Extreme Rainfall and Drought Strategies

More extreme variation in the amount of rainfall is expected, resulting in more intense changes between periods of droughts and extreme flooding.



Reactive Maintenance: When an extreme weather event is expected, City crews clean storm drains and culverts, distribute sand bags, close roadways, increase maintenance staff and signage as needed.

Two Lane Highway

Raise Roadways: The road surface level is raised to a higher elevation in areas that routinely flood during extreme weather events to maintain access to the road.


Green Infrastructure: Green infrastructure reduces flooding and runoff by capturing and filtering rain. Examples are street trees, curb cuts, bioswales and permeable surfaces.

Infrastructure relocation

Infrastructure Relocation: City assets are moved to alternate areas that are less exposed to climate hazards.

Community Engagement

Community Engagement: Community engagement includes informational outreach on drought tolerant landscaping, incentives and guidance on green infrastructure or rain water capture, and flood response.

Strategy Cost Effectiveness Pros Cons
Reactive Maintenance  Low cost

Effective short-term for low levels of flooding

Protects public health and safety

Lower short-term cost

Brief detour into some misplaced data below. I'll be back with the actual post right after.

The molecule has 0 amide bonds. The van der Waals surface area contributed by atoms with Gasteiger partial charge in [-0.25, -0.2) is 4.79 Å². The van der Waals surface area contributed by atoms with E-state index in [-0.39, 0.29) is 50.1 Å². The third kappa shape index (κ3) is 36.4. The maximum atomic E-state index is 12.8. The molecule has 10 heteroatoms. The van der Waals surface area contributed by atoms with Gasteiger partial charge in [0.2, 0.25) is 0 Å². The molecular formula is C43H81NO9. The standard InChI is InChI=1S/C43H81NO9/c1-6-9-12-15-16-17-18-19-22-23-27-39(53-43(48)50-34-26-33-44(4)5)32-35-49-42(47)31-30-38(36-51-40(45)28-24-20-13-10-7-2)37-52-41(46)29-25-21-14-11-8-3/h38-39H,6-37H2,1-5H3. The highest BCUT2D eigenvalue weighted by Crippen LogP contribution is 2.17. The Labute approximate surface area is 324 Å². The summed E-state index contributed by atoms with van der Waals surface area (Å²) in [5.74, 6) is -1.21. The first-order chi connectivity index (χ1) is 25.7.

Short-term only

Continual operational impact

Raise Roadways 

High cost

Maintains access and reduces flooding up to designed height of road 

Protects public health and safety 


Potential impacts to water runoff patterns 

Green Infrastructure Medium

Reduces flooding at site and runoff to water bodies 

Community greening 

Improve water quality 

Capture and reuse of water 

Heat mitigation 

Not as effective for extreme flood scenarios 

Infrastructure Relocation Costs vary: can include moving asset, cost of new land or new construction  Relocation moves asset out of harm’s way 

Critical city services maintained

Public health and safety

Potential for additional green spaces/habitat restoration 


Community Engagement Low Helps reduce peak flows and/or increase participation in water conservation actions

Improve water quality

Water conservation

Community action


Extreme Heat Strategies

Climate change projections for San Diego mean more frequent heat waves, warmer nights and the hottest days getting hotter. Extreme heat poses a health risk to San Diegans. 

Potential Strategies

Cool Zone

Cool Zones: Cool zones are community buildings that provide an air-conditioned space that the public can access during extreme heat events.

Shade structure

Shade structure: Shade structures include the installation of shade sails, canopies or other features that provide additional shade cover to public spaces and help cool the surrounding area.

Tree Canopy

Tree Canopy Cover: Tree canopy cover is the coverage of trees’ leaves and branches that provides shade and cooling to the surrounding area, which also helps clean the air and absorb rainwater runoff.

Green roof

Green Roof: Green roofs convert existing rooftops into roofs covered with live plants. Green roofs can absorb sunlight and heat and reduce ambient temperatures by several degrees, while also providing other aesthetic and environmental benefits.

Cool roof

Cool Roofs: Cool roofs transform existing rooftops to roofs made of light-colored materials that reflect sunlight and heat back into the atmosphere. Cool roofs can keep ambient temperatures much cooler than traditional roofs.

Strategy Cost Effectiveness Pros Cons